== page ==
},
  "run_list": [
    "recipe[nginx]"
  ]
}

For instance, we can replace our recipe with our role in this file:

{
  "name": "client1",
  "chef_environment": "_default",
  "normal": {
    "tags": [

    ]
  },
  "run_list": [
    "role[web_server]"
  ]
}

This will perform the same steps as our previous recipes, but instead it simply speaks to the role that the server should have.

This allows you to access all servers in a specific role by search. For instance, you could search for all of the database servers in your production environment by searching a role and environment:

knife search "role:database_server AND chef_environment:prod" -a name

This will give you a list of the nodes that are configured as a database server. You could use this internally in your cookbooks to configure a web server to automatically add all of the production database servers into its pool to make read requests from.

How To Use Environments


Creating an Environment


In some ways, environments are fairly similar to roles. They are also used to differentiate different servers, but instead of differentiating by the function of the server, environments differentiate by the phase of development that a machine belongs to.

We discussed some of this earlier when talking about roles. Environments that coincide with your actual product life-cycle make the most sense. If you run your code through testing, staging, and production, you should have environments to match.

As with roles, we can set up the definition files either in the Ruby DSL or in JSON.

In our "chef-repo" directory on our workstation, we should have an environments directory. This is where we should put our environment files.

cd ~/chef-repo/environments

Within this directory, if we were going to define an environment for development, we could make a file like this:

nano development.rb

name "development"
description "The master development branch"
cookbook_versions({
    "nginx" => "<= 1.1.0",
    "apt" => "= 0.0.1"
})
override_attributes ({
    "nginx" => {
        "listen" => [ "80", "443" ]
    },
    "mysql" => {
        "root_pass" => "root"
    }
})

As you can see, one of the major advantages of incorporating environments into your system is that you can specify version constraints for the cookbooks, and recipes that are deployed.

We could also use the JSON format. The knife tool can generate the template of an environment file by typing:

knife environment create development

This will open our editor (again, you can set your editor with export EDITOR=nano) with a preloaded environment file with the name filled in.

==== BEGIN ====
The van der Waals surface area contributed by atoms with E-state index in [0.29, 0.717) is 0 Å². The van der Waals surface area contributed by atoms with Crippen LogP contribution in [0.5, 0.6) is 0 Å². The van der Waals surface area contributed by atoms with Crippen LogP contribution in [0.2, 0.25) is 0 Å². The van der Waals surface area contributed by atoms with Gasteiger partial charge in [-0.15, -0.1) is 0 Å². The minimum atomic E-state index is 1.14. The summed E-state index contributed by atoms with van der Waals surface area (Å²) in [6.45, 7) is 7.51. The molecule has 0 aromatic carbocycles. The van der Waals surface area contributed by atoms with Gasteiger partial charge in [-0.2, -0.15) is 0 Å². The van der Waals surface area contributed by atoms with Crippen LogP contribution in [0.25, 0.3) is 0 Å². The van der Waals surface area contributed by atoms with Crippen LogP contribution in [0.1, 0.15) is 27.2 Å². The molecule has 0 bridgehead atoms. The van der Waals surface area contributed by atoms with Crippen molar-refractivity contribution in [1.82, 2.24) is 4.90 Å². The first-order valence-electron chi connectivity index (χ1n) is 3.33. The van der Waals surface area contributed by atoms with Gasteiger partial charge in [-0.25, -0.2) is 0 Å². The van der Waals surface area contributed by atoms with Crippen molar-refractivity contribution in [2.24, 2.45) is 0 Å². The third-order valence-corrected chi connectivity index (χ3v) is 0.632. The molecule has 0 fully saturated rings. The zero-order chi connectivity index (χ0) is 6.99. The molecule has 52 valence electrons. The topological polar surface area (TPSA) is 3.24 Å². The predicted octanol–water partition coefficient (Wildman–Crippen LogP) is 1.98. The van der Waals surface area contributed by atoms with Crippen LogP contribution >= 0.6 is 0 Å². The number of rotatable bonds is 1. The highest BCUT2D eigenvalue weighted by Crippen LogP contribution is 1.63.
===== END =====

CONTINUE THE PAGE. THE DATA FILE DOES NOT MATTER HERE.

We could create the same file by typing in:

{
  "name": "development",
  "description": "The master development branch",
  "cookbook_versions": {
    "nginx": "<= 1.1.0",
    "apt": "= 0.0.1"
  },
  "json_class": "Cheff:Environment",
  "chef_type": "environment",
  "default_attributes": {
  },
  "override_attributes": {
    "nginx": {
      "listen": [
        "80",
        "443"
      ]
    },
    "mysql": {
      "root_pass": "root"
    }
  }
}

This file should be functionally the same as the Ruby file we demonstrated above. As with the JSON role files, the environment JSON files have two extra pieces of information (json_class and chef_type) which should be left alone.

Moving Environment Files to and from the Server


At this point, if you used the Ruby DSL, your file is on the workstation and if you used JSON, your file is only on the server. We can easily move files back and forth through knife.

We could upload our Ruby file to the Chef server by typing this:

knife environment from file ~/chef-repo/environments/development.rb

For our JSON file, we can get the environment file off of the server by typing something like:

knife environment show development -Fjson > ~/chef-repo/environments/development.json

This will display the JSON file from the server and pipe the results into a local file within the environments subdirectory.

Setting Environments in Nodes


Each node can be in exactly one environment. We can specify the environment that a node belongs to by editing its node information.

For instance, to edit a node called client1, we could type this:

knife node edit client1

This will open up a JSON formatted file with the current node parameters:

{
  "name": "client1",
  "chef_environment": "_default",
  "normal": {
    "tags": [

    ]
  },
  "run_list": [
    "role[web_server]"
  ]
}

As you can see, the chef_environment is set to _default originally. We can simply modify that value to put the node into a new environment.

When you are done, save and close the file. On the next chef-client run on the node, it will pick up the new attributes and version constraints and modify itself to align with the new policy.

Conclusion


By now, you should have a good understanding of different ways you can work with roles and environments to solidify the state that your machines should be in. Using these categorization strategies, you can begin to manage the way that Chef treats servers in different contexts.

By Justin Ellingwood